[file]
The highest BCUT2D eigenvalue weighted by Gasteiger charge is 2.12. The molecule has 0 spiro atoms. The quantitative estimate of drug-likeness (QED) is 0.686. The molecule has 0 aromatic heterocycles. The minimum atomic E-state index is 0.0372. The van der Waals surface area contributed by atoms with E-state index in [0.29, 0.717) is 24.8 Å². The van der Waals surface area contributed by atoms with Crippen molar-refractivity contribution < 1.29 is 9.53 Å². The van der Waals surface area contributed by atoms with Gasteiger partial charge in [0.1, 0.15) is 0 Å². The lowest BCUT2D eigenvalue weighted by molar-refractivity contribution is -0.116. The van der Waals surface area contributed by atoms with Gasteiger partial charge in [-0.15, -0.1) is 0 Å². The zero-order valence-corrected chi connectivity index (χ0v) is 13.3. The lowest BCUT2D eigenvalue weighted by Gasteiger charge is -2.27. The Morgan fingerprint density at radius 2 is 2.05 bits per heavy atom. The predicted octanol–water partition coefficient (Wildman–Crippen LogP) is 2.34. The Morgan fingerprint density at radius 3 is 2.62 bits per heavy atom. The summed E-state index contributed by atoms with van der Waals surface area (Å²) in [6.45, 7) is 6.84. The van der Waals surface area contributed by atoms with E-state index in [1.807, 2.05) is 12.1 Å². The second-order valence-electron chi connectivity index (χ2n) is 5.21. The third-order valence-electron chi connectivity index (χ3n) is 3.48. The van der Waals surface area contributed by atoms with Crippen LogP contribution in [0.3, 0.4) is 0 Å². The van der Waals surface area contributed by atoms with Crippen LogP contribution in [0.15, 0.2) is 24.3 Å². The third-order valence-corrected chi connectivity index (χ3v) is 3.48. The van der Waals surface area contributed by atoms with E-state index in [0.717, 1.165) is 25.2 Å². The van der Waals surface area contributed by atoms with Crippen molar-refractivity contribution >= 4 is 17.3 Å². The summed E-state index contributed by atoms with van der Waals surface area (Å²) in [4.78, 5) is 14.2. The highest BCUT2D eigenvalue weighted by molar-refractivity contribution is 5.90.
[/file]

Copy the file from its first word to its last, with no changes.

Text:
The highest BCUT2D eigenvalue weighted by Gasteiger charge is 2.12. The molecule has 0 spiro atoms. The quantitative estimate of drug-likeness (QED) is 0.686. The molecule has 0 aromatic heterocycles. The minimum atomic E-state index is 0.0372. The van der Waals surface area contributed by atoms with E-state index in [0.29, 0.717) is 24.8 Å². The van der Waals surface area contributed by atoms with Crippen molar-refractivity contribution < 1.29 is 9.53 Å². The van der Waals surface area contributed by atoms with Gasteiger partial charge in [0.1, 0.15) is 0 Å². The lowest BCUT2D eigenvalue weighted by molar-refractivity contribution is -0.116. The van der Waals surface area contributed by atoms with Gasteiger partial charge in [-0.15, -0.1) is 0 Å². The zero-order valence-corrected chi connectivity index (χ0v) is 13.3. The lowest BCUT2D eigenvalue weighted by Gasteiger charge is -2.27. The Morgan fingerprint density at radius 2 is 2.05 bits per heavy atom. The predicted octanol–water partition coefficient (Wildman–Crippen LogP) is 2.34. The Morgan fingerprint density at radius 3 is 2.62 bits per heavy atom. The summed E-state index contributed by atoms with van der Waals surface area (Å²) in [6.45, 7) is 6.84. The van der Waals surface area contributed by atoms with E-state index in [1.807, 2.05) is 12.1 Å². The second-order valence-electron chi connectivity index (χ2n) is 5.21. The third-order valence-electron chi connectivity index (χ3n) is 3.48. The van der Waals surface area contributed by atoms with Crippen LogP contribution in [0.3, 0.4) is 0 Å². The van der Waals surface area contributed by atoms with Crippen LogP contribution in [0.15, 0.2) is 24.3 Å². The third-order valence-corrected chi connectivity index (χ3v) is 3.48. The van der Waals surface area contributed by atoms with E-state index in [0.717, 1.165) is 25.2 Å². The van der Waals surface area contributed by atoms with Crippen molar-refractivity contribution >= 4 is 17.3 Å². The summed E-state index contributed by atoms with van der Waals surface area (Å²) in [4.78, 5) is 14.2. The highest BCUT2D eigenvalue weighted by molar-refractivity contribution is 5.90.